"Upton and I struggled through several chapters of Sylvia together, disagreeing about something on every page. But now and then each of us admitted that the other had improved something. I was learning fast now that this novelist was not much of a psychologist. He thought of characters in a book merely as vehicles for carrying his ideas."


  1. The Jungle: Upton Sinclair's Roar Is Even Louder to Animal Advocates Today, Humane Society of the United States, March 10, 2006, archived from the original on January 6, 2010, retrieved June 10, 2010 Unknown parameter |deadurl= ignored (help)<templatestyles src="Module:Citation/CS1/styles.css"></templatestyles>
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  3. 3.0 3.1 "Uppie's Goddess", Books, Time, November 18, 1957, retrieved November 6, 2010<templatestyles src="Module:Citation/CS1/styles.css"></templatestyles>.
  4. Harris, Leon. (1975) “Upton Sinclair: American Rebel.” Thomas Y. Crowell Company, New York.
  5. Derrick, Scott (2002), "What a Beating Feels Like: Authorship Dissolution, and Masculinity in Sinclair's The Jungle", in Bloom, Harold (ed.), Upton Sinclair's The Jungle, Infobase, pp. 131–32<templatestyles src="Module:Citation/CS1/styles.css"></templatestyles>.
  6. Harris, Leon. (1975). "Upton Sinclair: American Rebel." Thomas Y. Crowell Company, New York.
  7. Harris, Leon. (1975). "Upton Sinclair: American Rebel." Thomas Y. Crowell Company, New York.
  8. Sinclair, Upton, "Joslyn T Pine Note", in Negri, Paul (ed.), The Jungle, Dover Thrift, pp. vii–viii<templatestyles src="Module:Citation/CS1/styles.css"></templatestyles>.
  9. Harris, Leon. (1975) "Upton Sinclair: American Rebel." Thomas Y. Crowell Company, New York.
  10. Sinclair, Upton (1906). "What Life Means to Me". The Cosmopolitan. Schlicht & Field. pp. 591ff. Retrieved 6 October 2011.<templatestyles src="Module:Citation/CS1/styles.css"></templatestyles>
  11. Harris, Leon. (1975). "Upton Sinlclair: American Rebel." Thomas Y. Crowell Company, New York.
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  13. Yoder, Jon A. (1975) "Upton Sinclair." Frederick Ungar Publishing Co., New York.
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  15. Yoder, Jon. (1975). "Upton Sinclair." Frederick Ungar Publishing Co., New York.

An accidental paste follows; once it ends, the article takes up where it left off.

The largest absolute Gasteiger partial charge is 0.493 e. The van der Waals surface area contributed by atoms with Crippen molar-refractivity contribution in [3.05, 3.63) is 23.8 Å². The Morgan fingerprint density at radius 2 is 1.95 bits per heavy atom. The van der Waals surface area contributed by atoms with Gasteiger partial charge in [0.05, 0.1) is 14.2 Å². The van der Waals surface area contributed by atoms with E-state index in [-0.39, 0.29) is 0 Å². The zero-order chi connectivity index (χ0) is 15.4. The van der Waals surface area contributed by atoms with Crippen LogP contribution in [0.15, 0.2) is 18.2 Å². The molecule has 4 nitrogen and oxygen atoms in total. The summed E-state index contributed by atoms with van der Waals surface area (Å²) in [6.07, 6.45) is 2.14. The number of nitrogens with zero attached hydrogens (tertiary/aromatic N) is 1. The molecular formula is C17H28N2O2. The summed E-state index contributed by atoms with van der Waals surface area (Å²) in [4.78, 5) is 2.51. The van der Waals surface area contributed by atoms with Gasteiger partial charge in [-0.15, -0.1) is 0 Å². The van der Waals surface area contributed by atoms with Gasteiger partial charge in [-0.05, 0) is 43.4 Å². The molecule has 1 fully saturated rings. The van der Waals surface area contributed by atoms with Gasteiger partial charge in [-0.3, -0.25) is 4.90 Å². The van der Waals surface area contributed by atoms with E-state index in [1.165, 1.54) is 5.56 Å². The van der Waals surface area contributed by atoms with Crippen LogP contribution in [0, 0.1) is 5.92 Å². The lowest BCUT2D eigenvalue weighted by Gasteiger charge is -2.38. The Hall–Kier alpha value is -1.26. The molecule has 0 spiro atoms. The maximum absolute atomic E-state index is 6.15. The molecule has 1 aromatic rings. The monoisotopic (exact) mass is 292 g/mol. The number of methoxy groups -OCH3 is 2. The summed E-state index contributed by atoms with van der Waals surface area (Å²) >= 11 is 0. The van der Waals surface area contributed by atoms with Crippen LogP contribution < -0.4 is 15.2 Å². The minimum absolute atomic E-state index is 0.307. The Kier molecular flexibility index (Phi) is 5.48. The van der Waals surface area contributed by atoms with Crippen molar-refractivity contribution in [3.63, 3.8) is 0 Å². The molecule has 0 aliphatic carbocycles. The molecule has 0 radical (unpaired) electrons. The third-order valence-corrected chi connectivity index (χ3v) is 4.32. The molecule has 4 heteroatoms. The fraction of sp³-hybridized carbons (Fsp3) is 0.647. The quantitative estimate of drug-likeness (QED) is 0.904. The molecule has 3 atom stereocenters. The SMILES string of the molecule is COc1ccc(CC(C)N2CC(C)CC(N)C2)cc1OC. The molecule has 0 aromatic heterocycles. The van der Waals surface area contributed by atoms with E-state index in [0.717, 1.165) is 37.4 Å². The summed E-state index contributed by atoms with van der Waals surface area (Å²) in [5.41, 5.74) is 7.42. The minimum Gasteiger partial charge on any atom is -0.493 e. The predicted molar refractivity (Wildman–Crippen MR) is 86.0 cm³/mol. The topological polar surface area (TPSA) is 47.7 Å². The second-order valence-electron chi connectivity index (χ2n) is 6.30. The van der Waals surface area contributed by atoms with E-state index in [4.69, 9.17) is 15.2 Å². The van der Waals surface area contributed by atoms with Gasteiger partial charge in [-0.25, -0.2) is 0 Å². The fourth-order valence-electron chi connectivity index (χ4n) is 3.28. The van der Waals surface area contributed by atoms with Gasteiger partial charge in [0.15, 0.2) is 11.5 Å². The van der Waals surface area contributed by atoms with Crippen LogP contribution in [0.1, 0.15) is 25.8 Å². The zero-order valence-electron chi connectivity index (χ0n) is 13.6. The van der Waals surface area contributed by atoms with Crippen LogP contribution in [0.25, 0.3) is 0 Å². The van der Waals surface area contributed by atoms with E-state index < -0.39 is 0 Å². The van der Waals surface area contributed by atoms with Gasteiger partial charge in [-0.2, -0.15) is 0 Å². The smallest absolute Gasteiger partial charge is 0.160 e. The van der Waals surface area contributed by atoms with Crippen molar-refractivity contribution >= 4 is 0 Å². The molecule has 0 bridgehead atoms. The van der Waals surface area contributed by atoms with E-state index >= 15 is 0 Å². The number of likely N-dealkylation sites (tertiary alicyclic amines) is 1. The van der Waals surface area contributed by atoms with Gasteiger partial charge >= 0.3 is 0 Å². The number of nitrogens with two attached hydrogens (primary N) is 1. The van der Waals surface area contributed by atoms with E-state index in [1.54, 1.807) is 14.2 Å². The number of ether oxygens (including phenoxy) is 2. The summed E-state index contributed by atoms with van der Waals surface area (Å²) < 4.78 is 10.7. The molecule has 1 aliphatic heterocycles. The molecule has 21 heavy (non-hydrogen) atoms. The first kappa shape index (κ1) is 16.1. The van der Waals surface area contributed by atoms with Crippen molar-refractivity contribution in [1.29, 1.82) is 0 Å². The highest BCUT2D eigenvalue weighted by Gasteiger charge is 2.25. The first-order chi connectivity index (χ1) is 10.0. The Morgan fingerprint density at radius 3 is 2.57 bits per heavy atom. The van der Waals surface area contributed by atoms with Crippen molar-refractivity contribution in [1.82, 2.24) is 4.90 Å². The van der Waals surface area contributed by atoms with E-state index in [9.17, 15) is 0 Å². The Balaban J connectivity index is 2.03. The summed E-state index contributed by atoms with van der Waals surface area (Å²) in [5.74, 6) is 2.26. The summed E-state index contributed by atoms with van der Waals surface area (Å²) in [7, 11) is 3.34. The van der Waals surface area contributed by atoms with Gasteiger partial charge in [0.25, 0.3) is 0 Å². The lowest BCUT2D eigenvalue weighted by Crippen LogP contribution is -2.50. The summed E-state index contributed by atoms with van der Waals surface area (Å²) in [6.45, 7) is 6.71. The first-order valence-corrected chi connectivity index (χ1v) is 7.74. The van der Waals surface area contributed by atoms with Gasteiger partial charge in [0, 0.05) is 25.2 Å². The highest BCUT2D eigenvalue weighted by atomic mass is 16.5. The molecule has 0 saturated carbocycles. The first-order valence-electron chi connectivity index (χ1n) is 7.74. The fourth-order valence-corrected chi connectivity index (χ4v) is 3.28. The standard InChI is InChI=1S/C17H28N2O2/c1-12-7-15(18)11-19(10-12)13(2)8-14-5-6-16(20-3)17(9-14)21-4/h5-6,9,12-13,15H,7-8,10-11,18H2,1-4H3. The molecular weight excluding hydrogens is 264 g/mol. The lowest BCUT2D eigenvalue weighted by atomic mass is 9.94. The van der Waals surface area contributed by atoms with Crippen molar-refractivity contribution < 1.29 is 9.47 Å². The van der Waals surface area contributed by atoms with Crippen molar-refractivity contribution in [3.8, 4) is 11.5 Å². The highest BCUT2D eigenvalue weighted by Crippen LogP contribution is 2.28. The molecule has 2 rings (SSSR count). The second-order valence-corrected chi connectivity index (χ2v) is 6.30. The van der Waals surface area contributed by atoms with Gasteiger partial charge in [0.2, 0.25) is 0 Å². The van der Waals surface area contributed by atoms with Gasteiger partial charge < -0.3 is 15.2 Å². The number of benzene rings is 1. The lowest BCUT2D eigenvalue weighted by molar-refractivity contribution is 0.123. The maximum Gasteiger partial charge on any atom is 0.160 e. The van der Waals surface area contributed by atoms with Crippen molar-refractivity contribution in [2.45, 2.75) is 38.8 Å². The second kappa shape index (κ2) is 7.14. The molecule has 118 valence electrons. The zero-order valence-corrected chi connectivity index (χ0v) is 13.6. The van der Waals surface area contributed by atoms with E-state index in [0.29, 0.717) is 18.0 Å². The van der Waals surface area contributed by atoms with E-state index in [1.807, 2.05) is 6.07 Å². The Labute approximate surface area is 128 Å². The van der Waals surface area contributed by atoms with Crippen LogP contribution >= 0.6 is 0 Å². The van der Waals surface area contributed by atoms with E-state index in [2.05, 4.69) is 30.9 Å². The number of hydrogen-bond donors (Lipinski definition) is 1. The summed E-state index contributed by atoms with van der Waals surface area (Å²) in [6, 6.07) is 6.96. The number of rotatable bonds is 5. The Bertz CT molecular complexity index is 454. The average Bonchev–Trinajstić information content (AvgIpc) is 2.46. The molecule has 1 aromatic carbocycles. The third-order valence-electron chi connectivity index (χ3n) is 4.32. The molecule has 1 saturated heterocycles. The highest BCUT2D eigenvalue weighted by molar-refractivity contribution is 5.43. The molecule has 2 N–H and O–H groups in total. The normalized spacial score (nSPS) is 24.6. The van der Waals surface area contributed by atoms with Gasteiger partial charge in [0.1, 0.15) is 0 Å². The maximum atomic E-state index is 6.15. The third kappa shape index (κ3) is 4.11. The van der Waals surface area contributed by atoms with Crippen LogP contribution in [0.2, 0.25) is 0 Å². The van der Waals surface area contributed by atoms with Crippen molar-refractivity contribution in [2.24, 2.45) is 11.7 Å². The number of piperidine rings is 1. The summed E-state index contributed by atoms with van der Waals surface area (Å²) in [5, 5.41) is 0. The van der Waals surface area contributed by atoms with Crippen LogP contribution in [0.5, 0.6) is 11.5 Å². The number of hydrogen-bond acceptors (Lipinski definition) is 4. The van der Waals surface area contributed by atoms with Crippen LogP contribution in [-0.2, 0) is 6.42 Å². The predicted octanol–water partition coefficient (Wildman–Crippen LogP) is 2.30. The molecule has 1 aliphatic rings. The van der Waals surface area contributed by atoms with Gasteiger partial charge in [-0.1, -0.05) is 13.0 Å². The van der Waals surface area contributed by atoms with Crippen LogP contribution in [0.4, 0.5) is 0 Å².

16. Harris, Leon. (1975.) "Upton Sinclair: American Rebel." Thomas Y. Crowell Company, New York.
  17. "Upton Sinclair's Colony To Live At Helicon Hall. Luxury In Co-Operation And There May Be Some Compromises Just At First" (PDF). The New York Times. 7 October 1906. Retrieved 22 August 2009.<templatestyles src="Module:Citation/CS1/styles.css"></templatestyles>
  18. Paulin, LRE (March 1907). "Simplified Housekeeping: The Present Quarters of Upton Sinclair's Colony At Englewood, New Jersey". Indoors and Out: the Homebuilder's Magazine. III (6): 288–92. Retrieved 2009-08-16.<templatestyles src="Module:Citation/CS1/styles.css"></templatestyles>
  19. "Fire Wipes Out Helicon Hall, And Upton Sinclair Hints That the Steel Trust's Hand May Be In It" (PDF). The New York Times. 17 March 1907. Retrieved 22 August 2009.<templatestyles src="Module:Citation/CS1/styles.css"></templatestyles>
  20. Harry W. Laidler, "Ten Years of ISS Progress," The Intercollegiate Socialist, vol. 4, no. 1 (Oct.-Nov. 1915), pg. 16.
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  26. Bread Upon The Waters, ch. 31, by Rose Pesotta, 1945
  27. Katrina Vanden Heuvel, The Nation 1865-1990, p. 80, Thunder's Mouth Press, 1990 ISBN 1-56025-001-1
  28. Alden Whitman, Rebel With a Cause, New York Times, November 26, 1968
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  30. Patterson, William H. Robert A. Heinlein: In Dialogue with His Century: Volume 1 (1907-1948): Learning Curve New York: Tor Books, 2010; pp. 187-205, 527-530, and passim
  31. [The Turkey and the Eagle: The Struggle for America's Global Role, Caleb S. Rossiter, pg 207]
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  40. Arthur 2006, pp. 96–97.
  41. Arthur 2006, pp. 46–47.
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  43. Arthur 2006, pp. 111–12.
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Further reading

  • Arthur, Anthony (2006), Radical Innocent Upton Sinclair, New York: Random House<templatestyles src="Module:Citation/CS1/styles.css"></templatestyles>.
  • William A. Bloodworth, Jr., Upton Sinclair. Boston: Twayne Publishers, 1977.
  • Lauren Coodley, editor, The Land of Orange Groves and Jails: Upton Sinclair's California. Berkeley, CA: Heyday Books, 2004.
  • Lauren Coodley, Upton Sinclair: California Socialist, Celebrity Intellectual. Lincoln, NE: University of Nebraska Press, 2013.
  • Engs, Ruth Clifford, [Ed] Unseen Upton Sinclair: Nine Unpublished Stories, Essays and Other Works. Jefferson, NC: McFarland & Co. 2009.
  • Ronald Gottesman, Upton Sinclair: An Annotated Checklist. Kent State University Press, 1973.
  • Leon Harris, Upton Sinclair, American Rebel. New York: Thomas Y. Crowell Co, 1975.
  • Kevin Mattson, Upton Sinclair and the Other American Century. Hoboken, NJ: John Wiley & Sons, 2006.
  • Greg Mitchell, The Campaign of the Century: Upton Sinclair and the EPIC Campaign in California. New York: Atlantic Monthly Press, 1991.
  • Kerwin Swint, Mudslingers: The Twenty-five Dirtiest Political Campaigns of All Time. Westport, CT: Praeger, 2006.
  • Jon A. Yoder, Upton Sinclair. New York: Frederick Ungar, 1975.
  • Martin Zanger, "Upton Sinclair as California's Socialist Candidate for Congress, 1920," Southern California Quarterly, vol. 56, no. 4 (Winter 1974), pp. 359–73.

External links